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From Damian Hamill <dam...@herculeez.com>
Subject Re: Harmony and the future of Java
Date Mon, 27 Feb 2006 17:09:10 GMT
Dalibor Topic wrote:
> Damian Hamill <damian <at> herculeez.com> writes:
>
>   
>> If most/all of the classes were like this then the class library zip
>> file would be very small.  The same goes for the other programs and
>> dlls, if they are not part of the JVM core and needed by every
>> applet/application that runs then make them stubs that download the
>> real thing when they are used the first time.
>>     
>
> That's an interesting idea, but unfortunately, it can't be done in an
> implementation that wants to be certified as Java compatible, like Harmony,
> since the VM + class library that you ship needs to be certified as compatible,
> not the VM + class library + something you download on demand from some server
> if you have a network connection around. The fundamental problem with the idea
> is that you end up effectively subsetting J2SE, and the current rules do not
> allow for that, a J2SE implementation always needs to behave as one, even
> without a network connection. :)
>
>   

I think this scenario only applies when there is a network connection, 
we are talking about Applets in web pages after all.

I understand that from the Harmony project point of view the goal is to 
be certified as Java compatible.  From a USER point of view I am less 
concerned about Java certification, all I care about is getting my 
Applets to run in the users browser before they hit the back button and 
when they are running to be able to do useful things.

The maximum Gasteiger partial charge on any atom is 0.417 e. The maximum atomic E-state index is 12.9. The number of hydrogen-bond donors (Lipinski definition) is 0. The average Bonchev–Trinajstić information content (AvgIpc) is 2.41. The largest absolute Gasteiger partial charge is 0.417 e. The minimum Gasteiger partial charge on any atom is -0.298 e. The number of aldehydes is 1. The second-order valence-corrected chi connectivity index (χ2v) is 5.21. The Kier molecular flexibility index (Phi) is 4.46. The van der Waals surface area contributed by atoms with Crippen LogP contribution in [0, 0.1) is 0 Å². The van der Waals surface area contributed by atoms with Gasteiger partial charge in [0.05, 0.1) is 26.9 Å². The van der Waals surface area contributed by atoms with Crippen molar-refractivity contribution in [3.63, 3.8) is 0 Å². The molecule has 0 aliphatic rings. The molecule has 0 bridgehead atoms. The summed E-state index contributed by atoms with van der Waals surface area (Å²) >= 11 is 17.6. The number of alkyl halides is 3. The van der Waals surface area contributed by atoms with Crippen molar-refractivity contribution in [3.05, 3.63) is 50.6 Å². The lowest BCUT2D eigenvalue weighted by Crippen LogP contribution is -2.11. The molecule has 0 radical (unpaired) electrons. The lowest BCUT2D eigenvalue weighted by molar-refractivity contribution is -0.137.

Can we have a  distribution of Harmony that complies with Java 
certification and add whatever is required to build an on-demand version 
so as a developer/distributor I can choose what technologies I adopt for 
the distribution and execution of my Applets ? 

This argument goes way beyond the JVM and classlib, it also applies to 
all the useful stuff we use from jakarta commons etc.  That all adds to 
the overall download.  My Applet is ~200kb but once I add JDOM (148kb), 
commons-httpclient (284kb) and commons-logging etc I am up to ~700kb, 
when I add audio there is another 316kb and charts add another 1.3MB and 
I bet I am using only a small percentage of the classes in these 
distributions.  Then there is the JMF which looks useful but isn't part 
of the standard JRE so I can't use it.  I am just not going to ask users 
to download and install another Java installation so I can play a video 
- I think I'll use Flash instead.

If the classes our programs/applets use are downloaded on-demand and 
cached locally things will be a lot easier and quicker next time 
around.  If my Java Applet needs the user to jump through a load of 
hoops in order to run but my competitors ActiveX control runs out of the 
box the choice for the user is easy and I will be faced with the choice 
of sinking with Java or swimming with ActiveX.

So from my user perspective I need the barriers of entry to be removed 
so I can continue to use Java and continue to benefit from the wide 
variety of open source Java software that I can use in my projects.  
 From my perspective those barriers are;

1) seamless and efficient download and execution
2) a security regime based on user interaction or trust metrics

uhmmmm... can I start hacking :-)

regards
damian

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